For those of you who want a different view, Linda Arrigo's presentation on Green Island and the Kaohsiung Incident is superlative.

Meanwhile, Frank Hsieh finally ended a two-week absence from the campaign trail. Tanned, rested, and ready, Hsieh challenged Ma to a debate.

After a 13-day absence and repeated rumors about his health, Hsieh restarted his campaign following Chen's announcement. Hsieh invited Chinese National Party (KMT) presidential candidate Ma Ying-jeou (馬英九) to a public debate about the referendum proposals on joining the UN.

The media read the challenge, with its strong affirmation of the referendum, as a signal that the Hsieh-Chen split is healed. Ma basically dismissed the idea, quoting Bill Clinton's famous remark: it's the economy, stupid. Chen also promised to hand over the Chairmanship of the DPP to Hsieh in due time:

President Chen Shui-bian (陳水扁) yesterday vowed to step down as chairman of the Democratic Progressive Party (DPP) when his presidency ends in May, expressing his confidence in the party's presidential candidate and saying he was willing to hand over the leadership to the "new president Frank Hsieh (謝長廷)."

In the analytical piece linked above, a local political commentator gives Hsieh some excellent advice:

Second, Hsieh must refocus the campaign to become more candidate-centered. Despite his limited personal charisma, Ma should not pose strong competition for Hsieh, who is one of the DPP's most visionary and creative political leaders. He proved his capabilities as an administrator both as Kaohsiung City mayor and as premier.

Ma, on the other hand, has a long record of opposition to democratic reform and the notion of Taiwan-centric consciousness. His recent push for a referendum to use any flexible name -- including the Republic of China or Taiwan -- to return to the UN was simply an attempt to assimilate the DPP agenda.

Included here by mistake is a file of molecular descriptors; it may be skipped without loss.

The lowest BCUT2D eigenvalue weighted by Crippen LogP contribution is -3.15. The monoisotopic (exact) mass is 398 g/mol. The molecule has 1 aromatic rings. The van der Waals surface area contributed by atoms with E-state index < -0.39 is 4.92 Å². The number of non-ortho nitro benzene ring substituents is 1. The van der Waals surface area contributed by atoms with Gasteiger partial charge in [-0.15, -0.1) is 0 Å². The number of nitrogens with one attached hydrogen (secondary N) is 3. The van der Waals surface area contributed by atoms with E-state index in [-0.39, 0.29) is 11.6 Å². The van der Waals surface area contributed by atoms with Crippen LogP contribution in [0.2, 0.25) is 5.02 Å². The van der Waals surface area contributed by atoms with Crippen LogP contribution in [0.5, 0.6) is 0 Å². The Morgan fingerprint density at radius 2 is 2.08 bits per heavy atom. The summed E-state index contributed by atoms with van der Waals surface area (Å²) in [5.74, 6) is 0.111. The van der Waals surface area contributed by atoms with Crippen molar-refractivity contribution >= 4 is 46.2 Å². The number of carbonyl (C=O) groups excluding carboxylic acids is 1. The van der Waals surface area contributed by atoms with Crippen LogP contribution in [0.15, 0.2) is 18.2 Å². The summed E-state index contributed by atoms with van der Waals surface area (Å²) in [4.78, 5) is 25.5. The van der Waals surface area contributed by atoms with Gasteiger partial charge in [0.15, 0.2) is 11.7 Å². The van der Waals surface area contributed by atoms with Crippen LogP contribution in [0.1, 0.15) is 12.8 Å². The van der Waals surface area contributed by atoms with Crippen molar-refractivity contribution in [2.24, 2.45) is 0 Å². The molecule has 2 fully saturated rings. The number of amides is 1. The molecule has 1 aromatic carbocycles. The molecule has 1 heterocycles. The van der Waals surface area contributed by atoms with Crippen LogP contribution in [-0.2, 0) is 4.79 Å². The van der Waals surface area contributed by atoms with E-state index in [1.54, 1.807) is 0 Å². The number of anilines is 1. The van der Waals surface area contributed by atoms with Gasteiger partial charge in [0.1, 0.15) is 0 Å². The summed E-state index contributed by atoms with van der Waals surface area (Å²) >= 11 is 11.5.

Ma's performance as Taipei mayor was also lackluster, though people may not realize it because he was protected by the pro-unification media.

Not only has Ma failed as KMT chairman to achieve his internal reform proposals, he supported the party's irrational boycott of the DPP government programs.

It should be added that in Taiwan's working class male culture, Ma comes across as a sissy -- Hsieh has already raised questions about whether Ma has the stones to run the show. Hsieh is a far better candidate than Ma -- smarter, tougher, and more experienced. In a debate his rhetorical skills, honed arguing actual cases before actual judges, should blow away Ma's. Let's hope Chen can stay out of his way and just lets his horse beat Ma to the post.

1 comment:

MJ said...

hi michael,

A blogger (see link below)complained that the letters he sent to the States was stamped with "UN for Taiwan" on the evelopes. He also indicated that "UN for Taiwan" was not proper English at all. That blog entry was now major news in local media.

the blogger link:

one of the news coverage (Chinese):

do you think u could comment on the "UN for Taiwan" thing? Is the slogan totally "Taiwanese English"?

thank u for reading this. if you could simply reply with a short comment, i'd be very grateful.